5 Days to Everest — Day 2
The second morning of our trip, we went to the Tashilhunpo palace. This is the home to the Panchen Lama line of monks, though the current Panchen Lama was taken prisoner by the Chinese as soon as the Dalai Lama announced his divinity in 1995. I can’t get many details behind the Great Firewall of China, but I think that he was about 5 years old at the time. However, the Chinese have appointed a Lama to take charge of the palace so that everything runs smoothly for them.
The palace opened at 10am for tourists and we filed in and began walking around. Brian and I took the most clockwise route we could, circling the monastery just inside the walls. However, this did not provide us with much to see, so we began following the crowds a bit more. Inside of the many chapels, things were much the same as in other monasteries, with various representations of different holy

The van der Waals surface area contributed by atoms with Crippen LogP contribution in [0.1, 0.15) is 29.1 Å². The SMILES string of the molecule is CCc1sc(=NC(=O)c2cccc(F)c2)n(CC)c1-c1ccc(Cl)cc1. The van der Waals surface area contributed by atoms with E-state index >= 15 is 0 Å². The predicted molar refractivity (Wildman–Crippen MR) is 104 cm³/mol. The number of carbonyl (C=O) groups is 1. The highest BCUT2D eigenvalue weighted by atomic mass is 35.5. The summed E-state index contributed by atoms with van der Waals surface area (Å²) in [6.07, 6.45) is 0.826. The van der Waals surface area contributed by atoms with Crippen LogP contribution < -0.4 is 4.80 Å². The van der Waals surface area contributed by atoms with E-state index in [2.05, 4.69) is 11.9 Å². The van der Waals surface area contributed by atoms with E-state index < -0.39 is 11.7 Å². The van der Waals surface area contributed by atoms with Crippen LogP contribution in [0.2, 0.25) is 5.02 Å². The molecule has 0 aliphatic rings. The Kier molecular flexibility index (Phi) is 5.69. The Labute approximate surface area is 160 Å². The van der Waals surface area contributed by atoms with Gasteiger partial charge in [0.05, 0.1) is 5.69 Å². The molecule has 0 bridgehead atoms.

people and things under which were placed stacks of bills. Inside one of the chapels was a kind of souvineer shop, but more authentic than in most tourist attractions, since the monks actually make the items in the same room. Both of us bought something, as much to support the monks as to get the tangiable items.
We met back at the hotel and got on the road at about noon. We made a pit stop at Sakya monastery on the way. It was much smaller, only one chapel, but seemed to have as many beggars. We paid the entrance fee, walked around, and then headed out again, off to Lhatse.
We arrived near dusk and went to eat at a small restaurant. Then we went and checked into our hotel. They wanted 40 Yuan per person, but we got them down to 25. The place was empty and there was another hotel across the street, so that helped. This hotel was the most interesting so far. It had no heat nor hot water, but it did have
wash basins in the room. The toilet was outside and was just a hole in the ground that led down to the ground. This made using the toilet on the second floor (where we were staying) much more adventurous than the first, since there was a constant breeze blowing up.
We went downstairs to the small restaurant/bar to talk over the next day’s travels and get things sorted out. After we had accomplished that, Kernby taught us a card game that is played in many variants throughout Asia. I’m not sure what it’s called and I won’t waste the space to tell the rules, but it is a bit like a cross between Hearts and Poker. We played that for a few more hours and then headed off to